Warner's DVD may disappoint Sondheim fans with its absence of any supporting supplements, but that deficiency is more than offset by a sterling presentation of its raison d’être. The production's original videotape and audio masters have been restored and remixed, giving us a clear, strong image and Dolby Digital 5.1 audio that fills the room quite nicely. Directional tricks are sensitively restrained, with the music and dialogue shouldered well by the front speakers while the satellites offer enough support and audience applause for that "you are there" experience. If you've been living with a twenty-year-old VHS tape of this production, the clarity and breadth of the orchestration will be a revelation.
The Patti LuPone/George Hearn concert production
Also on DVD is a 2001 minimally staged performance, Sweeney Todd in Concert, with Hearn, Patti LuPone, Neil Patrick Harris (as Toby), Audra McDonald (the Beggar Woman) and Timothy Nolen as Judge Turpin. They are backed onstage by the San Francisco Symphony.
Two decades after his Broadway run and the tour with Lansbury, George Hearn still displays the commanding presence and great voice that made his Sweeney the one a generation of theater-lovers identified as their own.
With Lansbury's elderly, rather dotty Mrs. Lovett having stamped her features onto the public's image of the role, LuPone wisely took a different approach to make the part her own. Besides being a more powerful singer than Lansbury, her pie-maker is more characteristically sensual, giving the ghoulish gourmand the cleavage and sex appeal that marks the precedent of Helena Bonham Carter's movie version. (In 2005, LuPone returned as Mrs. Lovett in John Doyle's hit Broadway revival staging of Sweeney Todd.)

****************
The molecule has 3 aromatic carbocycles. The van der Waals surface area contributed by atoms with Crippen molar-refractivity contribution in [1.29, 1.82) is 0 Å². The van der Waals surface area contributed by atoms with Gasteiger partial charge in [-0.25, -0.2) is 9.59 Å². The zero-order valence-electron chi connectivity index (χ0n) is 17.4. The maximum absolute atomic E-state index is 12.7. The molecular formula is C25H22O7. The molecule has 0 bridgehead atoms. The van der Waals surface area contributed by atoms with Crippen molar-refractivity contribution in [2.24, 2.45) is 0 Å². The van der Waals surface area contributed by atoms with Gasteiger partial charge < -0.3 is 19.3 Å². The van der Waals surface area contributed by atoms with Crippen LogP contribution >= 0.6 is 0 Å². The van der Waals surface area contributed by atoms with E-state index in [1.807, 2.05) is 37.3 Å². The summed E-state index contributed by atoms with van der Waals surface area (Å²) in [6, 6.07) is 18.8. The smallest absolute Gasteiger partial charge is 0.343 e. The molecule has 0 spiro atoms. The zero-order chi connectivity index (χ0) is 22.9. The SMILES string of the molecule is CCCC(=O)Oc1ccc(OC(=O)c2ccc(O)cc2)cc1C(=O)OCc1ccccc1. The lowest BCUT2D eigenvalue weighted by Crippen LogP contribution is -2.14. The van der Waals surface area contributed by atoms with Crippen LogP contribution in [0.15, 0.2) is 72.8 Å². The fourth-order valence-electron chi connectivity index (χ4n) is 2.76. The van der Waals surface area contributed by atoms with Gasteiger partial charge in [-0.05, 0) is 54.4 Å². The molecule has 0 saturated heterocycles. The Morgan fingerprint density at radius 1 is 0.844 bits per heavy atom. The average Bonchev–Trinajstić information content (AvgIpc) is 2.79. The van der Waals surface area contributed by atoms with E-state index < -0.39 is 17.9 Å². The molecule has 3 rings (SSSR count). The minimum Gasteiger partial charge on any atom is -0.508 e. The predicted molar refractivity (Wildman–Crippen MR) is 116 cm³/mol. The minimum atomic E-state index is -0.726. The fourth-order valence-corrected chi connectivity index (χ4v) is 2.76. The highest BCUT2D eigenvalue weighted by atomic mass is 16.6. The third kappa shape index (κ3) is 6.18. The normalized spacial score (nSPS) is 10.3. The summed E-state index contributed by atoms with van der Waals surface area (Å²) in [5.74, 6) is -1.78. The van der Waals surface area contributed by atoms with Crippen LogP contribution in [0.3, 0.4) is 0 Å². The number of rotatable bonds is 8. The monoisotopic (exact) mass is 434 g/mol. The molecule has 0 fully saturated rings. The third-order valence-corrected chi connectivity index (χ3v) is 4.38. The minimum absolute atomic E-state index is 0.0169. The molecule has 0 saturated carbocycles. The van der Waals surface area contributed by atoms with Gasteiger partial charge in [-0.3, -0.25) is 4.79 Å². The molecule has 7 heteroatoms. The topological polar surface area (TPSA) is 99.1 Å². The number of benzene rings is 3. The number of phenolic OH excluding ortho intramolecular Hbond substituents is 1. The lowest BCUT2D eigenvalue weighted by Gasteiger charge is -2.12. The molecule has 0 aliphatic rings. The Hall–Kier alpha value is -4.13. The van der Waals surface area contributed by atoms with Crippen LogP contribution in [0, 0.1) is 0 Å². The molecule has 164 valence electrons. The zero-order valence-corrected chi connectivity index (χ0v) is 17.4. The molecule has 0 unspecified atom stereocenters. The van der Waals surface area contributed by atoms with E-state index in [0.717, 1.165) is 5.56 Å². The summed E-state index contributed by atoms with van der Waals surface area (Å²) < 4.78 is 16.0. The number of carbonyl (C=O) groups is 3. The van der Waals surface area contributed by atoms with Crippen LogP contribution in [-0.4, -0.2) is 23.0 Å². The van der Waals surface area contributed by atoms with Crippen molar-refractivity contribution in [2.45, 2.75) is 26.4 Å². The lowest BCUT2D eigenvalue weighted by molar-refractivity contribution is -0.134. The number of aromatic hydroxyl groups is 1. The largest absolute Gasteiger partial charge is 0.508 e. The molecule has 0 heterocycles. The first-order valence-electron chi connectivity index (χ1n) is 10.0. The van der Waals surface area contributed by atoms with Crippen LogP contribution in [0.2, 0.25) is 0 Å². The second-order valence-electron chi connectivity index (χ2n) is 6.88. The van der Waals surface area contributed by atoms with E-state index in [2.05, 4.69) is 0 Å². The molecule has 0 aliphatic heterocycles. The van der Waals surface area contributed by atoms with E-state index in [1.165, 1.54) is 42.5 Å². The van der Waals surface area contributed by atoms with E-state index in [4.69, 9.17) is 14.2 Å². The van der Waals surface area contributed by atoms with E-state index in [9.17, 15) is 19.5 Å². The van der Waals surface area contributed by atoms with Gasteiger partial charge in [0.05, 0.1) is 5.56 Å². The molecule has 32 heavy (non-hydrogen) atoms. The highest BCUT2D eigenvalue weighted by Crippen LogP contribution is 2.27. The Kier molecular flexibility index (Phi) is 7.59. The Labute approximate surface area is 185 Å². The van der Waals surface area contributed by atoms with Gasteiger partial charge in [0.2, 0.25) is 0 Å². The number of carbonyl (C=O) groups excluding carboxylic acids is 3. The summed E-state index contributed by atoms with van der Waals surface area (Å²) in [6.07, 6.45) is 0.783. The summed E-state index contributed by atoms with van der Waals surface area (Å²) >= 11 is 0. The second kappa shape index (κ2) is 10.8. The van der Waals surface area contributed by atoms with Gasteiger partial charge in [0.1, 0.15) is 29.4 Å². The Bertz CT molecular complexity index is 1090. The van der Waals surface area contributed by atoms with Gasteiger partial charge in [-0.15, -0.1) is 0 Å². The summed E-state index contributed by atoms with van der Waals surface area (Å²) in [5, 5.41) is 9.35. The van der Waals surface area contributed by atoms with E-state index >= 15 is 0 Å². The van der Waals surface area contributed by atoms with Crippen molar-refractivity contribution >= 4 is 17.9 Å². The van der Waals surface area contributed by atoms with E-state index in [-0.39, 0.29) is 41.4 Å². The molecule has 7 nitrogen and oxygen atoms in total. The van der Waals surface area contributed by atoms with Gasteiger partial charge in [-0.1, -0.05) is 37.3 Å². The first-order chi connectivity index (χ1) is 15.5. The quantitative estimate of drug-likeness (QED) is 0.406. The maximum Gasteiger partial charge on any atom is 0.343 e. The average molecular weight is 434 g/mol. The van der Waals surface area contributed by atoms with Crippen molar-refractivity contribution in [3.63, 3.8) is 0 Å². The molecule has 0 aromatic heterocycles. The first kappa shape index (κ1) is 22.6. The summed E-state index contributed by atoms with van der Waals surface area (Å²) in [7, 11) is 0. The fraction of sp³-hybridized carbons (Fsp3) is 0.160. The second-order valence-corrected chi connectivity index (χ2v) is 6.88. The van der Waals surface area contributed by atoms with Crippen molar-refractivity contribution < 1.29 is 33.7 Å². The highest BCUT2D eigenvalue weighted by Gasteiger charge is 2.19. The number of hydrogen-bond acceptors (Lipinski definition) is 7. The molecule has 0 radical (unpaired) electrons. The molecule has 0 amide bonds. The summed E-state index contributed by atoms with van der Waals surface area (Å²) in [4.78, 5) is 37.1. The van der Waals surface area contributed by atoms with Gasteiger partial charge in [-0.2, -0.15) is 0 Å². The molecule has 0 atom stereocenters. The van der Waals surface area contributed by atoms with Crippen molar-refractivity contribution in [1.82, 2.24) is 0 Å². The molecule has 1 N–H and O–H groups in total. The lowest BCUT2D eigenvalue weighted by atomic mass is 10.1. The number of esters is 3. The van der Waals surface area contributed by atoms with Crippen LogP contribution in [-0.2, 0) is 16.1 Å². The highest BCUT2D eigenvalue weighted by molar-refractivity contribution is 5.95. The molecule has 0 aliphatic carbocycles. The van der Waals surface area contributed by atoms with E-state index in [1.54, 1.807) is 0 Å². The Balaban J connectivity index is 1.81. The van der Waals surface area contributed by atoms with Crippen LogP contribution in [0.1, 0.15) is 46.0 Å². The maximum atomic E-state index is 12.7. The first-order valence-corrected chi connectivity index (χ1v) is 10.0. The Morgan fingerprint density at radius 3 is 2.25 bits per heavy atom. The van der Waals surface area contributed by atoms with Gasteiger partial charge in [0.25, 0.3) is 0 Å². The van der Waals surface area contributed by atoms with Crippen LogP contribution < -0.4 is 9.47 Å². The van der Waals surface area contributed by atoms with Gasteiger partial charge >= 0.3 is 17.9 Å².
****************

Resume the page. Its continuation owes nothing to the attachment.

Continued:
Opera veteran Timothy Nolen makes Turpin a booming-voiced, physically frightening brute. His self-flagellation scene while singing his perverse version of "Johanna" -- sometimes cut from stage productions -- adds a disturbing dimension to the character that is not in the 1982 production, or in the movie, for that matter. Neil Patrick Harris surprises us with his moving Toby, positioning himself well to, in 2004, play Lee Harvey Oswald in the Broadway revival of Sondheim's Assassins.
This staging removes the sets, scene changes and dancing, instead choreographing the performers on stage among and in front of the full orchestra before a packed-house audience at Davies Symphony Hall . Even without the theatrics, this is a robust and full-throated production that never fails to find the horror and the humor in the material. PBS's website devotes several pages to this production's background, cast and performance.
Image Entertainment's DVD edition, available singly and as part of the "Stephen Sondheim Collection" boxed set, gives us a gorgeous image with excellent audio options of Dolby Digital 5.1, DD 2.0 stereo and an exquisite DTS 5.1. The chief DVD extra is a 25-minute "making of" featurette shot behind the scenes during rehearsals, with "talking head" contributions by Sondheim, LuPone, Hearn, Nolen, Harris, director Lonny Price, and more. Packaged within the keep-case is a liner booklet with "Director's Notes" by Lonny Price and a history of the Sweeney Todd story in its various incarnations.
For more on Sweeney Todd and all things Sondheim, you can't beat Sondheim.com for comprehensiveness and sheer enthusiasm.